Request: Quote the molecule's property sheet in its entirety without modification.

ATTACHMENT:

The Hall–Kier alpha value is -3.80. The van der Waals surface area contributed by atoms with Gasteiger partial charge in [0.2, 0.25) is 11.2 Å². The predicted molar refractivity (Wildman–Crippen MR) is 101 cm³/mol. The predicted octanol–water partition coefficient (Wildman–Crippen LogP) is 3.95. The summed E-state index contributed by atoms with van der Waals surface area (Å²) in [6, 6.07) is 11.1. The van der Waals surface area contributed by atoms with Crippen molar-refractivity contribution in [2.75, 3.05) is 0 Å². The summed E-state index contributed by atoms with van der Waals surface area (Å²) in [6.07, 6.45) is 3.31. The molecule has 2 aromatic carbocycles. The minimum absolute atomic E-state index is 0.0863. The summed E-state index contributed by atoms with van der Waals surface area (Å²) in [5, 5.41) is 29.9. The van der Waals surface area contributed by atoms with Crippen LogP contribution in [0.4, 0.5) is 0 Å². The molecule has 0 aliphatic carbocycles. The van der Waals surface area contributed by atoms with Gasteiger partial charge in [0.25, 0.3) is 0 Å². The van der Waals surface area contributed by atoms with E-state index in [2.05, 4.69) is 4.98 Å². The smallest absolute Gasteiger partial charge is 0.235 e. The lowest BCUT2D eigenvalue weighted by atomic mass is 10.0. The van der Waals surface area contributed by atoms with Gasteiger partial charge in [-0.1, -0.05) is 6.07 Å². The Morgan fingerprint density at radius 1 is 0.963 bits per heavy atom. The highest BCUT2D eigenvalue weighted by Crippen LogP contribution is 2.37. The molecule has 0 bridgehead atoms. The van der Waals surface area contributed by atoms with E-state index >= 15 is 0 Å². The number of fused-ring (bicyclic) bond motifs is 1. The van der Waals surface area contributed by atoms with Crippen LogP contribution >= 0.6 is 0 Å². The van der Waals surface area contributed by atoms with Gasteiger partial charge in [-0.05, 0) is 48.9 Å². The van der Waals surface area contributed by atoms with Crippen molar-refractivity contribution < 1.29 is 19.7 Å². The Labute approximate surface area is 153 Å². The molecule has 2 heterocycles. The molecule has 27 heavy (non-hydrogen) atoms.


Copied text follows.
The Hall–Kier alpha value is -3.80. The van der Waals surface area contributed by atoms with Gasteiger partial charge in [0.2, 0.25) is 11.2 Å². The predicted molar refractivity (Wildman–Crippen MR) is 101 cm³/mol. The predicted octanol–water partition coefficient (Wildman–Crippen LogP) is 3.95. The summed E-state index contributed by atoms with van der Waals surface area (Å²) in [6, 6.07) is 11.1. The van der Waals surface area contributed by atoms with Crippen molar-refractivity contribution in [2.75, 3.05) is 0 Å². The summed E-state index contributed by atoms with van der Waals surface area (Å²) in [6.07, 6.45) is 3.31. The molecule has 2 aromatic carbocycles. The minimum absolute atomic E-state index is 0.0863. The summed E-state index contributed by atoms with van der Waals surface area (Å²) in [5, 5.41) is 29.9. The van der Waals surface area contributed by atoms with Crippen LogP contribution in [0.4, 0.5) is 0 Å². The molecule has 0 aliphatic carbocycles. The van der Waals surface area contributed by atoms with Gasteiger partial charge in [0.25, 0.3) is 0 Å². The van der Waals surface area contributed by atoms with E-state index in [2.05, 4.69) is 4.98 Å². The smallest absolute Gasteiger partial charge is 0.235 e. The lowest BCUT2D eigenvalue weighted by atomic mass is 10.0. The van der Waals surface area contributed by atoms with Gasteiger partial charge in [-0.1, -0.05) is 6.07 Å². The Morgan fingerprint density at radius 1 is 0.963 bits per heavy atom. The highest BCUT2D eigenvalue weighted by Crippen LogP contribution is 2.37. The molecule has 0 bridgehead atoms. The van der Waals surface area contributed by atoms with E-state index >= 15 is 0 Å². The number of fused-ring (bicyclic) bond motifs is 1. The van der Waals surface area contributed by atoms with Crippen LogP contribution >= 0.6 is 0 Å². The van der Waals surface area contributed by atoms with Gasteiger partial charge in [-0.05, 0) is 48.9 Å². The van der Waals surface area contributed by atoms with Crippen molar-refractivity contribution < 1.29 is 19.7 Å². The Labute approximate surface area is 153 Å². The molecule has 2 heterocycles. The molecule has 27 heavy (non-hydrogen) atoms.